Posted by : Deborah Takahashi Saturday, April 5, 2014

Plot Summary:
Just when everything was quiet and peaceful at Mica High, the student body got a surprise they weren't expecting: Stargirl Carraway. For Leo, everything is always the status quo; everyone looked alike and everyone had their place. When Stargirl showed up in her outrageous outfit, and ukelele, he didn't know what to think, nor did he know what to say. Well, at first, everyone thought that Stargirl was a gimmick and probably a plant by the administration to shake things up a bit. However, when everyone figured out Stargirl was 100% original, and real, things started to change much to the chagrin of Hillary Kimble (the most popular girl in school). In fact, the more the students observed Stargirl, she stirred something inside all of them, which led to a concept they were not so familiar with: individuality. When Kevin kept pestering Leo to interview Stargirl for the school television show (The Hot Seat), he started to become protective of Stargirl simply because he thought the idea was cruel. When Leo found out that he and Stargirl share a common thread, he started asking questions and that is when he started to notice her sweet freckles and sandy blonde hair. Although Stargirl was homeschooled all her life, why did she do the things she did like singing happy birthday to complete strangers, showing up to funerals to pay her respects, and many other random things? Furthermore, what if Leo started developing feelings for someone he just can't figure out? More importantly, what would people think of him if they knew that his heart was captured by an uncontrollable force that is so new and unknown?

Critical Evaluation:
I cannot express how much this book reflected my own life at high school. In fact, I was definitely one of the Stargirl-types and I loved every moment. Although I didn't have a conflicted romance like Leo and Stargirl, I can definitely imagine the heartache they both felt. For Leo, he blew it big time because he was so afraid to do something that would require him to "step outside of the box" and be an individual. If there is one lesson to learn from this story is to never be afraid of who we are and accept others for who they are (and not what they look, talk like, etc). High school is probably the biggest wake up call teens will ever get because they not only have to deal with the pressure of succeeding, they have to stand up for their beliefs and deal with people who don't share the same opinions as we do. Not to mention, they will learn why "fads" and called "fads" and why we should never equate the two of them with people. Ultimately, this book is about respect, kindness, and understanding and that can be a very hard lesson to learn if one is afraid or unwilling to try. For Stargirl, she handled everyone like a champ despite the criticism and bullying. In fact, readers will definitely relate to Stargirl, especially when we meet Hillary Kimble. Sadly, there will, and always, be a Hillary Kimble at every school, but the best way to manage people like her is to not take anything they say seriously and not allow them to bully. Jerry Spinelli has the magic touch when it comes to these topics because readers can really see the heart of the issue and the consequences.  Going back to Leo blowing it (I was really upset that he did), Stargirl made an important decision to stay true to who she is and, although Leo couldn't accept her for who she is, she still smiled and thought of him. Stargirl is the epitome of good and readers will get a further glimpse into this pure soul in the sequel: Love, Stargirl.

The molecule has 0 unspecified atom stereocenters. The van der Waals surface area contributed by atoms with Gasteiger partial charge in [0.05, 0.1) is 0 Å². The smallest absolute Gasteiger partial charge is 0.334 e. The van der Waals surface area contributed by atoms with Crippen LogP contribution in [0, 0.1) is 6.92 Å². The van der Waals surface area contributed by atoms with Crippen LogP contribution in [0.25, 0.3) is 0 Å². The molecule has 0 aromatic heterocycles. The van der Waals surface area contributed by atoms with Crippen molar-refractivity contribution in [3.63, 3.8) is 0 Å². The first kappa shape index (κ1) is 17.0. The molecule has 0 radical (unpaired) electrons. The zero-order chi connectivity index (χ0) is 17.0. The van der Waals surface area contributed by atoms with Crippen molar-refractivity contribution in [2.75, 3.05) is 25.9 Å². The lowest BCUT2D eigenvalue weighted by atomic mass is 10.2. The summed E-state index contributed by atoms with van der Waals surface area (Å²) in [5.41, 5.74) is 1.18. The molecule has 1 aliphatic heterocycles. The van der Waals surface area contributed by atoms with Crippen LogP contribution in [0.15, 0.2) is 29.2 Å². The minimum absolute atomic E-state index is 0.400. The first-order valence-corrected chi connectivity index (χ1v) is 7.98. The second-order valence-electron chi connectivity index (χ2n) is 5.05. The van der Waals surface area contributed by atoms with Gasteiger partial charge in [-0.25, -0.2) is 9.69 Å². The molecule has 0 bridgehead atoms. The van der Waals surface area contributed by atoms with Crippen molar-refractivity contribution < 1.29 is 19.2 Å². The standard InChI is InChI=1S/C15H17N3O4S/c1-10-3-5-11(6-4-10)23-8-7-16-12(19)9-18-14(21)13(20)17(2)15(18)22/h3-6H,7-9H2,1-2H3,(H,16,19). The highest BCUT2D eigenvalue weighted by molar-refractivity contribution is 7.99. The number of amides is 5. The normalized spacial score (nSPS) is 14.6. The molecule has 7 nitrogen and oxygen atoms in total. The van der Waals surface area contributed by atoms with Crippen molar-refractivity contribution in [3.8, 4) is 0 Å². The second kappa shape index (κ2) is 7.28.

Information about the Author:
According to
When I was growing up, the first thing I wanted to be was a cowboy. That lasted till I was about ten. Then I wanted to be a baseball player. Preferably shortstop for the New York Yankees.